I think that it needs as little as possible input data.

Actually, the only inputs you need is the Dynkin diagram (Given in table 5 of Slansky), the highest weights of the adjoint representation (Given in table 8) and a few rules described in the sequel to make the construction.

1. Construction of the Cartan matrix from the Dynkin diagram.The elements of the cartan matrix are the scalar product of the roots divided by the second root squared length.

1.1. Unconnected roots are orthogonal, the angle betwen two roots connected by one line is 120 degrees, 2 lines 135 degrees and three lines 150 degrees.

1.2. Only the relative lengths matter, it is conventional to take the squared length of the short roots (empty dots) as 1 and of the long roots (full dots) as 2 except for $G_2$ which is taken as 3.

1.3 Now that you have constructed the Cartan matrix, you can read the primitive roots which are given by the rows of the cartan matrix.

Remarks: These are the primitive root components in the weight basis in which the primitive weights have only one nonvanishing unit component).One must remenber that the weight space is not Eucledian. It has a metric that must be used in scalar products. The metric tensor can be constructed from the inverse of the Cartan matrix according to equation 4.11 in Slansky.

1. Now that you have the primitive roots, one method to construct the whole root system is to find the weights of the adjoint representation. For this purpose, one can construct the weight diagram starting from the highest weight given in table 8 of Slansky using the method described on page 31, 32, the positive roots are just the positive weights of the adjoint representation.

2.1. The highest weight is picked from table 8.

2.2. From the highest weight and from any intermediate weight the n-th primitive root is subtracted a number of times equal to the n-th component of the weight if it is positive and not subtracted it it is zero or negative.

For example, in $A_3$ the roots $\alpha_1 = (2, -1, 0)$ and $\alpha_3 = (0, -1, 2)$ are subtracted each once from the highest weight $(1, 0, 1)$ in order to obtain the second level weights: $(-1 , 1, 1)$ and $(1, 1, -1)$.

Remark: This method allows you to construct the weight diagram but not to know the weight multiplicity, but in our case of the adjoint representation, we know that the multiplicity of all the weights is one because they are roots except for the zero weight whose multiplicity is equal to the rank of the Lie algebra.

This post imported from StackExchange Mathematics at 2015-06-18 19:07 (UTC), posted by SE-user David Bar Moshe
answered May 23, 2012 by (4,355 points)
Sir, Thanks for the reply. But, what I want is not a systematic way for finding the roots. I am looking for a pattern for the roots at each level given a classical lie algebra. So, I am given $C_6$, is there any general formula for the roots at say the $kth$ level in terms of k, e.g. $f(k,n)a_1 + g(k,n)a_2 + ...$, where $a_1, a_2,...$ are the simple roots.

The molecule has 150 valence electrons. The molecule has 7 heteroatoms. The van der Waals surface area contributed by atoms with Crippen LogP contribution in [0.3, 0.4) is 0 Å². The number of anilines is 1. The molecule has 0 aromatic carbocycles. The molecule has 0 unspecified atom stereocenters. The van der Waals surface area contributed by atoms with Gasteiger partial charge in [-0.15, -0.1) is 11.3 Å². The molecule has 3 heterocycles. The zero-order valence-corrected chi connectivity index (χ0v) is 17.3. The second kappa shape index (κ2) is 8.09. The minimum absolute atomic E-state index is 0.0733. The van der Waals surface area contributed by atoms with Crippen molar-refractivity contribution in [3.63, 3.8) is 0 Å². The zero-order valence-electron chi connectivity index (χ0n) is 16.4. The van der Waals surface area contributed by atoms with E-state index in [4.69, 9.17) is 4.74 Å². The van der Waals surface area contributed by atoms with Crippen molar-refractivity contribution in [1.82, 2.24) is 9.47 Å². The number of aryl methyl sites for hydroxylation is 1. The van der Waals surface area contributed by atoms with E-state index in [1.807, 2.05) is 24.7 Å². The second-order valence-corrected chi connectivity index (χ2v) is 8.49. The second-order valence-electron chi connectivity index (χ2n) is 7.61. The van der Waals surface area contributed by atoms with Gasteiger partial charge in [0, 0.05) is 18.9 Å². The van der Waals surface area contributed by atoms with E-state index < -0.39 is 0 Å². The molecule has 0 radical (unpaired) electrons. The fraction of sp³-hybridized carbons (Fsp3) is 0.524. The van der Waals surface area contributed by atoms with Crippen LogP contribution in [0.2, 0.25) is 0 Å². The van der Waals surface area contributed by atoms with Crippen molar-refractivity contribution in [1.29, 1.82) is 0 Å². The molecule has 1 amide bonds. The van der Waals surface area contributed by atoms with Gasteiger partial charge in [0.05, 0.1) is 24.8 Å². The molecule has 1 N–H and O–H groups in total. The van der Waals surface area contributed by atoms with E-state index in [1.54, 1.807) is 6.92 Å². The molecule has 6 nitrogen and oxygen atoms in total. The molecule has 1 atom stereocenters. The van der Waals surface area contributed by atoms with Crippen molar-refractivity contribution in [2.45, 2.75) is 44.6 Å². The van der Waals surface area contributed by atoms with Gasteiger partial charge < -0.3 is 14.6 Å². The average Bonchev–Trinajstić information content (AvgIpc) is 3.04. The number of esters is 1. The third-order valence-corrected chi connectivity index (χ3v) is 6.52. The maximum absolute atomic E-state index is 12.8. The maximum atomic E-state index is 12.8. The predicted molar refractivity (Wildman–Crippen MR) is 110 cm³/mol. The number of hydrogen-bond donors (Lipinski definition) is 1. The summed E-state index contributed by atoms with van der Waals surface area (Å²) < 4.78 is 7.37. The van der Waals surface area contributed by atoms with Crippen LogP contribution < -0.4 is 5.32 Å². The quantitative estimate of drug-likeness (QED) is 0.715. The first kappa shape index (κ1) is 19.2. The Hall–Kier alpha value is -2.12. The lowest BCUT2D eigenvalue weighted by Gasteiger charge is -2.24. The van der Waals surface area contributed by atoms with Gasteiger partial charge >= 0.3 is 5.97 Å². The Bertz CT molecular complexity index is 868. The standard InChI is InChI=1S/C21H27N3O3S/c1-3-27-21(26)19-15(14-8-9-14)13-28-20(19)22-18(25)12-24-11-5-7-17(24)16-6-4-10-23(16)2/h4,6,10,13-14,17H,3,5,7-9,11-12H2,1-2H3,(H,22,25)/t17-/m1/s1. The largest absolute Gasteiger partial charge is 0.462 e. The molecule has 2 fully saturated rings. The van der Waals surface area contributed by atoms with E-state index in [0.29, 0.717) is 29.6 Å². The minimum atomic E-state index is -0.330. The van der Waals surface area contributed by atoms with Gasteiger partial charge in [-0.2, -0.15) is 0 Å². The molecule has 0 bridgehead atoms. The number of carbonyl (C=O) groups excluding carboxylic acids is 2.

This post imported from StackExchange Mathematics at 2015-06-18 19:07 (UTC), posted by SE-user user23238
I think that if one really tries to write formulas for the coefficients (e.g. $f(k,n)$), one will end up with very complex formulas which will look actually like computer programs. Please try to think about the simplest case of $A_n$ where the roots are sums of continuous strings of primitive roots (e.g. $\alpha_3+\alpha_4+\alpha_5$ is a root but $\alpha_3+\alpha_4+\alpha_6$ is not). Now, you can see that to write the coefficient of say $\alpha_1$ at a certain level is very complicated. (cont.)

This post imported from StackExchange Mathematics at 2015-06-18 19:07 (UTC), posted by SE-user David Bar Moshe
(cont.) This is the reason that representation theory uses algorithms (very frequently combinatorial ones) to perform the constructions rather than closed formulas.

This post imported from StackExchange Mathematics at 2015-06-18 19:07 (UTC), posted by SE-user David Bar Moshe
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A summary:

For any root $\alpha$, the set of basis vectors $\alpha_i$ occuring in the expansion of $\alpha$ (i.e. the ones with non-zero coefficients) must form a connected set of nodes in the Dynkin diagram. For types $A,B,C,D$ only 0, 1 and 2 occur as coefficients. The coefficient 2 is forbidden in type $A$.

For type $A_n$ the sequences of coefficients are of the form $0^a1^{1+b}0^c$. Here $0^a$ denotes a string (possibly empty) of $a$ zeros, and $1^b$ a string of $b$ ones. Obviously $a,b,c$ are all non-negative integers subject to the constraint $a+b+c=n-1$.

For type $B_n$, in addition to the sequences that occurred in type $A_n$, also sequences of the form $0^a1^{1+b}2^{1+c}$ with $a+b+c=n-2$ are ok. Observe that there has to be at least a single 1 between the zeros and the 2s. The 2s are at the end of the lone short basic root (check your source: conceivably some may have the short basic root at the other end).

For type $C_n$, in addition to the sequences that occurred in type $A_n$, the sequences of the form $0^a1^b2^{1+c}1$ are ok. Again $a+b+c=n-2$. The string of 2s thus does not include, but is connected to, the lone long (rem. this was wrongly written as "short" in the earlier version) basic root.

For type $D_n$, any combination of 0s and 1s such that the 1s form a connected set in the Dynkin diagram is ok. In addition to that, sequences of the form $0^a1^{1+b}2^c\vphantom{(}^{\displaystyle{1}}_{\displaystyle{1}}$ with $a+b+c=n-3$ are ok. IOW the string of 2s must end at the vertex connected to three other vertices, and it must also have a "buffer" of at least a single 1 in each three directions separating the 2s from 0s.

This post imported from StackExchange Mathematics at 2015-06-18 19:07 (UTC), posted by SE-user Jyrki Lahtonen
answered May 24, 2012 by (20 points)